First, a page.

Caesar salad turns 100 today. This Windsor chef says he'll eat it until the day he dies

Chef Michael Jimmerfield absolutely loves caesar salad —  the legendary medley of romaine lettuce, croutons and other key ingredients.

The dish, invented by Italian immigrant Caesar Cardini on July 4, 1924, at his restaurant, Caesar's Place, in Tijuana, Mexico, turns 100 today.

Jimmerfield, also a professor of culinary management at Saint Clair College in Windsor, Ont., believes caesar salad is here to stay.

"It's a staple, but it's one of my favourites as well," Jimmerfield told CBC Windsor Morning.

"I sure hope it's around for the next 100 years. I'm going to be eating it until the day I die, that's for sure."

Chef Michael Jimmerfield
Chef Michael Jimmerfield of Windsor, Ont., believes caesar salad is here to stay. (CBC)

It was a steamy night, and Cardini was struggling to feed an influx of Californians who had crossed the border to escape Prohibition.

In the middle of the dining room, Cardini tossed whole Romaine leaves with ingredients he had on hand, including garlic-flavoured oil, Worcestershire sauce, lemons, eggs and Parmesan cheese. A star was born.

Jimmerfield believes garlic is mostly responsible for keeping caesar salad on the menus for 100 years.

In fact, he said, he's found a lot of the modern incarnations "not garlicky enough … good fresh garlic is kind of the key."

Jimmerfield said while some people add bacon bits, they "really shouldn't" be included and "don't belong" in caesar salad.

Another common mistake people make in creating their own Caesar salad is the dressing, according to Jimmerfield.

"Right now, almost every Caesar salad that you get [has] lots of really thick creamy dressing," Jimmerfield said.

"While it should still be rich and a little bit creamy, that's not necessarily the classic or authentic fashion. That emulsification of lemon juice or vinegar with the olive oil, the more fat you put in, the more olive oil you put in, the thicker your dressing is going to get. And authentically and classically, It should be not runny, but a little bit fluid-liquid, not super thick."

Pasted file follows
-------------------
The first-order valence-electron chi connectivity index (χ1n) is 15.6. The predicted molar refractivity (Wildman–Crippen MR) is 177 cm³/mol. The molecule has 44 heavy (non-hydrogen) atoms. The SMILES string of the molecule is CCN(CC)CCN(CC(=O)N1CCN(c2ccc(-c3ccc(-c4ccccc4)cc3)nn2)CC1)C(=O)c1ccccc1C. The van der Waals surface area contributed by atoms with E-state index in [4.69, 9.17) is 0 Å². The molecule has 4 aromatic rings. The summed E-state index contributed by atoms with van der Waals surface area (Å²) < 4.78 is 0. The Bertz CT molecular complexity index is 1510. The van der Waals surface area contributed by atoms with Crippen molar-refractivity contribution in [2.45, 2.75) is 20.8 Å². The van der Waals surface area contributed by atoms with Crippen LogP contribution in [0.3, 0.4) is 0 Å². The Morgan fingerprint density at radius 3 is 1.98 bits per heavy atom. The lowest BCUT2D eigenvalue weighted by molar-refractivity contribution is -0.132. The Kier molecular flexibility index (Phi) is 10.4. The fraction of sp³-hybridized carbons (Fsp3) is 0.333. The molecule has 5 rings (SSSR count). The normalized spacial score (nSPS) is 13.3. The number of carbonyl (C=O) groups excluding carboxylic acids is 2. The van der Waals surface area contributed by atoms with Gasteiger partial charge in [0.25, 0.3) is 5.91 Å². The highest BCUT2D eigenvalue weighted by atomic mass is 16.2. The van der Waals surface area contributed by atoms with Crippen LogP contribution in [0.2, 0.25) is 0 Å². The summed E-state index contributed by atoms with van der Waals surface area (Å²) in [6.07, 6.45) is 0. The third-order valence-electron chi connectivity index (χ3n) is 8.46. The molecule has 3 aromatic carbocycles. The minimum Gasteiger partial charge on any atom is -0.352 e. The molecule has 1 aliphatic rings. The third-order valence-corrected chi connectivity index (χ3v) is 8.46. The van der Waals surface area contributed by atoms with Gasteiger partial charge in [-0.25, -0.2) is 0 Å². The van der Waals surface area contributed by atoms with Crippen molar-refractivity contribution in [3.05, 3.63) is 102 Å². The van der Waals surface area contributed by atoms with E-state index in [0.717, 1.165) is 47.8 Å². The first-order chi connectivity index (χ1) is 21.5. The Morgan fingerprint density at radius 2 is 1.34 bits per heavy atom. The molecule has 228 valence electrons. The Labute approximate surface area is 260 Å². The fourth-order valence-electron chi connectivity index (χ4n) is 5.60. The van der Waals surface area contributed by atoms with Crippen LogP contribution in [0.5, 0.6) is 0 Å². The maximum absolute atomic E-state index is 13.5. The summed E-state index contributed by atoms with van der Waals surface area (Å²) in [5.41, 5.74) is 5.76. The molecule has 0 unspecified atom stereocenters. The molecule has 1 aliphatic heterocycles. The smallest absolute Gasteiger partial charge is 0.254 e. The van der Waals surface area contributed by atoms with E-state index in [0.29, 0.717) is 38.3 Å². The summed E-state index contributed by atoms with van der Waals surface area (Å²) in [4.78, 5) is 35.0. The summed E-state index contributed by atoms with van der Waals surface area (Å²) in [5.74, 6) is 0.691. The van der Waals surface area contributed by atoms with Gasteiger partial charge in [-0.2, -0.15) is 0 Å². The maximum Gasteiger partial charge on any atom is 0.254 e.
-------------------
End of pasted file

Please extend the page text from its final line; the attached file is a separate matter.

Jimmerfield said "trying to cut a few cents on the Parmesan quality is a mistake."

Took a few years to hit mainstream

Unlike some other menu items from the early 20th century — think creamed liver loaf or aspic — caesar salad remains a perennial favourite.

Around 35 per cent of U.S. restaurants have Caesar salad on their menus, according to Technomic, a restaurant consulting firm. Nearly 43 million bottles of caesar salad dressing — or $150 million worth — have been sold in the U.S. over the past year, according to Nielsen IQ.

Beth Forrest, a professor of liberal arts and applied food studies at the Culinary Institute of America, said it took a few years for caesar salad to hit the mainstream. A recipe for it didn't make The Joy of Cooking, one of the most popular American cookbooks, until the 1951 edition. Throughout the 1960s and '70s, caesar salad was often prepared tableside, giving it an air of spectacle and sophistication, Forrest said.

Caesar salad
A typical caesar salad is made of romaine lettuce, garlic-flavoured oil, eggs and Parmesan cheese, among other ingredients. (Sonya Varma/CBC)

Forrest said caesar salad is ideal for the Western palate because it contains our two preferred textures: crispy and creamy. The egg yolks and Parmesan cheese are also high in glutamate acids, which give the salad the rich, salty taste known as umami.

"It satisfies us in many hedonistic ways, while we can still feel virtuous. It is, after all, a salad."

Caesar's many variations have also given it staying power, experts say.

At Beatrix, a chain of five restaurants in Chicago that makes healthier versions of comfort foods, chef and partner Andrew Ashmore spreads a spoonful of yogurt-based dressing at the bottom of the salad bowl and mixes it with capers, parsley, lemon vinaigrette and champagne vinegar before adding little gem lettuce, baby arugula, bread crumbs and a generous shaving of Grada Padano cheese.

"It's our number one-selling salad and it has been since we opened 11 years ago," Ashmore said. "I couldn't try to take it off the menu if I wanted to."